jess t. dugan

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Every breath we drew explores the power of identity, desire, and connection through portraits of myself and others.  Working within the framework of queer experience and from my actively constructed sense of masculinity, my portraits examine the intersection between private, individual identity and the search for intimate connection with others.  I photograph people in their homes, often in their bedrooms, using medium and large format cameras to create a deep, sustained engagement, resulting in an intimate and detailed portrait.

I combine formal portraits, images of couples, self-portraits, and photographs of my own romantic relationship to investigate broader themes of identity and connection while also speaking to my private, individual experience.  The photographs of men and masculine individuals act as a kind of mirror; they depict the type of gentle masculinity I am attracted to, yet also the kind I want to embody.  Similarly, the photographs of relationships speak to a drive to be seen, understood, and desired through the eyes of a another person; a reflection of the self as the ultimate intimate connection.

By asking others to be vulnerable with me through the act of being photographed, I am laying claim to what I find beautiful and powerful while asking larger questions about how identity is formed, desire is expressed, and intimate connection is sought.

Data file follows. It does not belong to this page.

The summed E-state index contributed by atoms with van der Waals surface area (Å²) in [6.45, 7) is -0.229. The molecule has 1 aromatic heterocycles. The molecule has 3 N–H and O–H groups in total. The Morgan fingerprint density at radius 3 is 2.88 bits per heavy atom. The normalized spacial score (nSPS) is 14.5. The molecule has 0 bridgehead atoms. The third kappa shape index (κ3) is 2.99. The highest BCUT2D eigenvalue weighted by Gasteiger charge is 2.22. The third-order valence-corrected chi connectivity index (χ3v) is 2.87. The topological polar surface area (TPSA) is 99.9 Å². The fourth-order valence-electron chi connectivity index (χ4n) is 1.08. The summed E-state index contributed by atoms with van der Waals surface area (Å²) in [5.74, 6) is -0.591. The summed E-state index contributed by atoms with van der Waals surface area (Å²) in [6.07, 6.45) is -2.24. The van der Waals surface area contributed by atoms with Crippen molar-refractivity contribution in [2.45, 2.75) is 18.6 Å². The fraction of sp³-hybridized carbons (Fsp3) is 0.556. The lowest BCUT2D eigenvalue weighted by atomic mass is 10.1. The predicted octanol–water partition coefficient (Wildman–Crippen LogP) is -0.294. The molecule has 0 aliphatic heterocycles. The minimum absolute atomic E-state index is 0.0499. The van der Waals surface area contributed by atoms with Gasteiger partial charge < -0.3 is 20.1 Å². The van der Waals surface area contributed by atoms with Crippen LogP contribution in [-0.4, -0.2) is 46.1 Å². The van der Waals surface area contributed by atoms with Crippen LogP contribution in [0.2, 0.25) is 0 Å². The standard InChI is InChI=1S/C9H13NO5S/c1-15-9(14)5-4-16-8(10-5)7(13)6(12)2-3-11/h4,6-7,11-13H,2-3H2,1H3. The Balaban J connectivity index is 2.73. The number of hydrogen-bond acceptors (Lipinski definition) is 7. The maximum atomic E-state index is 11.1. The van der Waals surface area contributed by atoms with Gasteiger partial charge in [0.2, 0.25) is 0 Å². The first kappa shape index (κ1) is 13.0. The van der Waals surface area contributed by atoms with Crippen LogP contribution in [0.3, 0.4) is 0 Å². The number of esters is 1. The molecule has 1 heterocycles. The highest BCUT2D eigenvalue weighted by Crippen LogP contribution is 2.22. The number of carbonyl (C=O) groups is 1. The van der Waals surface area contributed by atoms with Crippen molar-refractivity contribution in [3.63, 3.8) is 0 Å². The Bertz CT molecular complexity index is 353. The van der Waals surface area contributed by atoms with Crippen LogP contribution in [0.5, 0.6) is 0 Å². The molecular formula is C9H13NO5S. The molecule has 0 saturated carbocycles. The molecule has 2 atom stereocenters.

Jess T. Dugan is an artist whose work explores issues of gender, sexuality, identity, and community. Dugan holds an MFA in Photography from Columbia College Chicago, a Master of Liberal Arts in Museum Studies from Harvard University, and a BFA in Photography from the Massachusetts College of Art and Design.

Dugan’s work has been exhibited internationally at the San Diego Museum of Art, the Cornell Fine Arts Museum at Rollins College, the Catherine Edelman Gallery, the Grey House Gallery in Krakow, Poland, the Griffin Museum of Photography, Gallery Kayafas, Carroll and Sons Gallery, the Leslie/Lohman Museum of Gay and Lesbian Art, and at many colleges and universities nationwide.